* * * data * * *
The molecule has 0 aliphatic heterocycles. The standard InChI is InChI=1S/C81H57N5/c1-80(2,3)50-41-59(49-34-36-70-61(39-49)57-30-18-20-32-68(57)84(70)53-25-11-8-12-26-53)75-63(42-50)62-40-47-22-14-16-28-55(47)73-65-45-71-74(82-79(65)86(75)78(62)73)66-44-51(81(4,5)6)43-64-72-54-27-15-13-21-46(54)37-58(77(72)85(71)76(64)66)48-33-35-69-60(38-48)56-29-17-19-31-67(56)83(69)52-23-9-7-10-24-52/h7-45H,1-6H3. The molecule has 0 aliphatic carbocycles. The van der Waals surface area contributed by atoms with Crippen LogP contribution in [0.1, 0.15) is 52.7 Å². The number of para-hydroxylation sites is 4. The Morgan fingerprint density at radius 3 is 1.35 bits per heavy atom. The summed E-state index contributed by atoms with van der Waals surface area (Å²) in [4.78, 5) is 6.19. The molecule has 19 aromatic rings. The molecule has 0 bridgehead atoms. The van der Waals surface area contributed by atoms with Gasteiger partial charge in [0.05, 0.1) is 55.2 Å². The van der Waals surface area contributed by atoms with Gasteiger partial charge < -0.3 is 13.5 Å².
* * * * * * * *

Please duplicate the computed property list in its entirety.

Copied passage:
The molecule has 0 aliphatic heterocycles. The standard InChI is InChI=1S/C81H57N5/c1-80(2,3)50-41-59(49-34-36-70-61(39-49)57-30-18-20-32-68(57)84(70)53-25-11-8-12-26-53)75-63(42-50)62-40-47-22-14-16-28-55(47)73-65-45-71-74(82-79(65)86(75)78(62)73)66-44-51(81(4,5)6)43-64-72-54-27-15-13-21-46(54)37-58(77(72)85(71)76(64)66)48-33-35-69-60(38-48)56-29-17-19-31-67(56)83(69)52-23-9-7-10-24-52/h7-45H,1-6H3. The molecule has 0 aliphatic carbocycles. The van der Waals surface area contributed by atoms with Crippen LogP contribution in [0.1, 0.15) is 52.7 Å². The number of para-hydroxylation sites is 4. The Morgan fingerprint density at radius 3 is 1.35 bits per heavy atom. The summed E-state index contributed by atoms with van der Waals surface area (Å²) in [4.78, 5) is 6.19. The molecule has 19 aromatic rings. The molecule has 0 bridgehead atoms. The van der Waals surface area contributed by atoms with Gasteiger partial charge in [0.05, 0.1) is 55.2 Å². The van der Waals surface area contributed by atoms with Gasteiger partial charge < -0.3 is 13.5 Å².